A new turbocharged inline-six-cylinder engine making 362 horsepower and 369 pounds-feet of torque powers the CLS450, marking the debut of this powertrain in the U.S. market. The engine is coupled with a standard 48-volt light-hybrid system that Mercedes-Benz calls the Integrated Starter Generator system — basically a powerful electric motor sandwiched in between the engine and transmission. It can add as much as 21 hp to the overall total or up to a surprising 184 extra pounds-feet of torque. Or, when placed in Eco mode, the car can shut the engine down entirely at highway speeds, putting the car into “gliding mode” and offering up what Mercedes-Benz says is considerable fuel savings.
The hybrid system is seamless, with the high-powered electrical system allowing for instant engine starts when you punch the starter button or equally quick restarts when you set off from a stoplight. The car’s default and defeat-able stop-start system shuts the engine off at traffic lights, but the high-energy 48-volt system allows the climate control and power steering to keep running — systems that other automakers often shut off when the engine is killed in order to save the battery charge on lesser (and far more common) 12-volt electrical systems. It also fires right up when you hit the accelerator, making it one of the few stop-start systems that I didn’t find myself switching off for subsequent trips in the car. The ability to continue to run the air conditioning with the engine off seals the deal for me on that.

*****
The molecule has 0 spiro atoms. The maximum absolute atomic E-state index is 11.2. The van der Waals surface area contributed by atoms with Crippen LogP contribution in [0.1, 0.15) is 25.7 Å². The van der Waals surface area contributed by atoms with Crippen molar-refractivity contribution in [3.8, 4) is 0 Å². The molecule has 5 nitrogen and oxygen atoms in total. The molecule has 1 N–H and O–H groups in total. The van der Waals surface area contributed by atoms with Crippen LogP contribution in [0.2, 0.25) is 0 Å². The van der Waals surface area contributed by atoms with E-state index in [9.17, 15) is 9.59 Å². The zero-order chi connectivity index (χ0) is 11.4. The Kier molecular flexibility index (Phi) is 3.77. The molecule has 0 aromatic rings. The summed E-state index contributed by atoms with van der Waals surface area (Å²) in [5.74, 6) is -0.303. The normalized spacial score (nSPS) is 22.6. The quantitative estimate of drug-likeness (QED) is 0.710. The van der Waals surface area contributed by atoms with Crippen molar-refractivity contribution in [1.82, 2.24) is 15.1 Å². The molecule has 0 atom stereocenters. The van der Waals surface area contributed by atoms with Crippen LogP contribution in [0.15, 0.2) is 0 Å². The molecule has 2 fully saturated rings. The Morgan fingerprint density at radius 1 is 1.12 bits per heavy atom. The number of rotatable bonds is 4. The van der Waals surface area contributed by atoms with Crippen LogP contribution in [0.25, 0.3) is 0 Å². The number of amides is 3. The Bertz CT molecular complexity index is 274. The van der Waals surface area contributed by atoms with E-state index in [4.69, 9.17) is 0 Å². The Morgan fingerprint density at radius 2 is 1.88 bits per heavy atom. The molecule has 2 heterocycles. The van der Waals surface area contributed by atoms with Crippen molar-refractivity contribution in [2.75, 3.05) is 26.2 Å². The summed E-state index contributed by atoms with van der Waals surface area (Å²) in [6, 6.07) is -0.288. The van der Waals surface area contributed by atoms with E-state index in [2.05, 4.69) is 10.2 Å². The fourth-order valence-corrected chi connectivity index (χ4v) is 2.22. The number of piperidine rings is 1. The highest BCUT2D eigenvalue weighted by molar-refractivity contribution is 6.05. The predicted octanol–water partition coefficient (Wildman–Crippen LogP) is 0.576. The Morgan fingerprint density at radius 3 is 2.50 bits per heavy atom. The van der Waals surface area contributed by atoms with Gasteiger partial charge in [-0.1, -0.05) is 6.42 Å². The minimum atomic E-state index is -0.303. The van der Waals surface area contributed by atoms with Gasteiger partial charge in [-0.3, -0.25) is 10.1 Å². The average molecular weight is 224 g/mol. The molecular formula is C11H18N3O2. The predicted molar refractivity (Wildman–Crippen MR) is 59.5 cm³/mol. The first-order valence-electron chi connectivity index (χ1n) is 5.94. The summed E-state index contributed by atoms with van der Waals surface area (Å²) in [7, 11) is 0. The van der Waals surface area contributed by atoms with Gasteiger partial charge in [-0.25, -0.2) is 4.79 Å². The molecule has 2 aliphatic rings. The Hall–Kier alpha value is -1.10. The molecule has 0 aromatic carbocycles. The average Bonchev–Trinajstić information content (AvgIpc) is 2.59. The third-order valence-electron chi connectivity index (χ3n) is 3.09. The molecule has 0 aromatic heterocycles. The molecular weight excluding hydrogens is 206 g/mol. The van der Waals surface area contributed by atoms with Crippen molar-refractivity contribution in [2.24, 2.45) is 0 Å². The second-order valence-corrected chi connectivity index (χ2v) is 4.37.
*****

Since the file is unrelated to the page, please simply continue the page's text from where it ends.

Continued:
Acceleration is brisk with the powerful inline-six, with Mercedes-Benz’s estimated zero-to-60-mph time of 4.8 seconds for the all-wheel-drive CLS450 4Matic version a reasonable claim by my seat-of-the-pants tuchus-meter. Forgoing the optional all-wheel drive extends the time to 5.1 seconds, which is still plenty quick for a car this big and hefty. You can feel the electric motor giving you a bit of an assist on hard acceleration, but it’s otherwise invisible under normal driving conditions. Braking performance is less exciting, with the brakes exhibiting a soft feel that lacks immediacy — they seem overmatched by the CLS’ weight and potential for speed.